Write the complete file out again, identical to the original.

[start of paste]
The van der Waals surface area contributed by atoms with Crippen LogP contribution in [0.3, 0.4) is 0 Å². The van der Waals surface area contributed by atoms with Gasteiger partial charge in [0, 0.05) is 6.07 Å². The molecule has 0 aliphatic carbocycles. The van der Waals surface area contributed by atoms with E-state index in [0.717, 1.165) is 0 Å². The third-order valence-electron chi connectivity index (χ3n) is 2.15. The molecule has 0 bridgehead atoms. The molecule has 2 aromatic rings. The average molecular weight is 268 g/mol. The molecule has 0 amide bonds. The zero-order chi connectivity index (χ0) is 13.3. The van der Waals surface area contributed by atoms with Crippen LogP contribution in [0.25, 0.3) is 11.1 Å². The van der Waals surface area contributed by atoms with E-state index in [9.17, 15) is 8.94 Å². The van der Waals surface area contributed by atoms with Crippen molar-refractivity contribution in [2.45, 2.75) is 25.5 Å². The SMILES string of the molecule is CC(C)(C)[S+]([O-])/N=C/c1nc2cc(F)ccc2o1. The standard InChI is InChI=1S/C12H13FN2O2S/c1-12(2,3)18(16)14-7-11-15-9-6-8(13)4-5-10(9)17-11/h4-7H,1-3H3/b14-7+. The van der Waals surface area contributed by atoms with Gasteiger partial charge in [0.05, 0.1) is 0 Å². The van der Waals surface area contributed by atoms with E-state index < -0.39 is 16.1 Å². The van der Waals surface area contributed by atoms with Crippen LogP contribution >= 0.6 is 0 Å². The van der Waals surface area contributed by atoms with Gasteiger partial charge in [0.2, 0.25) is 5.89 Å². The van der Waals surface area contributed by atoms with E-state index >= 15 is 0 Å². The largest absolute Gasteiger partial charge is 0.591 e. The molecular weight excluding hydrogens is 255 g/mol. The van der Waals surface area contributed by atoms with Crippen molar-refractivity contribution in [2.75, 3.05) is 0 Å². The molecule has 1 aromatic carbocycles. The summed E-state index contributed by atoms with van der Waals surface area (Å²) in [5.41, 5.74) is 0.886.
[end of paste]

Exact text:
The van der Waals surface area contributed by atoms with Crippen LogP contribution in [0.3, 0.4) is 0 Å². The van der Waals surface area contributed by atoms with Gasteiger partial charge in [0, 0.05) is 6.07 Å². The molecule has 0 aliphatic carbocycles. The van der Waals surface area contributed by atoms with E-state index in [0.717, 1.165) is 0 Å². The third-order valence-electron chi connectivity index (χ3n) is 2.15. The molecule has 0 bridgehead atoms. The molecule has 2 aromatic rings. The average molecular weight is 268 g/mol. The molecule has 0 amide bonds. The zero-order chi connectivity index (χ0) is 13.3. The van der Waals surface area contributed by atoms with Crippen LogP contribution in [0.25, 0.3) is 11.1 Å². The van der Waals surface area contributed by atoms with E-state index in [9.17, 15) is 8.94 Å². The van der Waals surface area contributed by atoms with Crippen molar-refractivity contribution in [2.45, 2.75) is 25.5 Å². The SMILES string of the molecule is CC(C)(C)[S+]([O-])/N=C/c1nc2cc(F)ccc2o1. The standard InChI is InChI=1S/C12H13FN2O2S/c1-12(2,3)18(16)14-7-11-15-9-6-8(13)4-5-10(9)17-11/h4-7H,1-3H3/b14-7+. The van der Waals surface area contributed by atoms with Gasteiger partial charge in [0.05, 0.1) is 0 Å². The van der Waals surface area contributed by atoms with E-state index < -0.39 is 16.1 Å². The van der Waals surface area contributed by atoms with Crippen LogP contribution >= 0.6 is 0 Å². The van der Waals surface area contributed by atoms with Gasteiger partial charge in [0.2, 0.25) is 5.89 Å². The van der Waals surface area contributed by atoms with E-state index >= 15 is 0 Å². The largest absolute Gasteiger partial charge is 0.591 e. The molecular weight excluding hydrogens is 255 g/mol. The van der Waals surface area contributed by atoms with Crippen molar-refractivity contribution in [2.75, 3.05) is 0 Å². The molecule has 1 aromatic carbocycles. The summed E-state index contributed by atoms with van der Waals surface area (Å²) in [5.41, 5.74) is 0.886.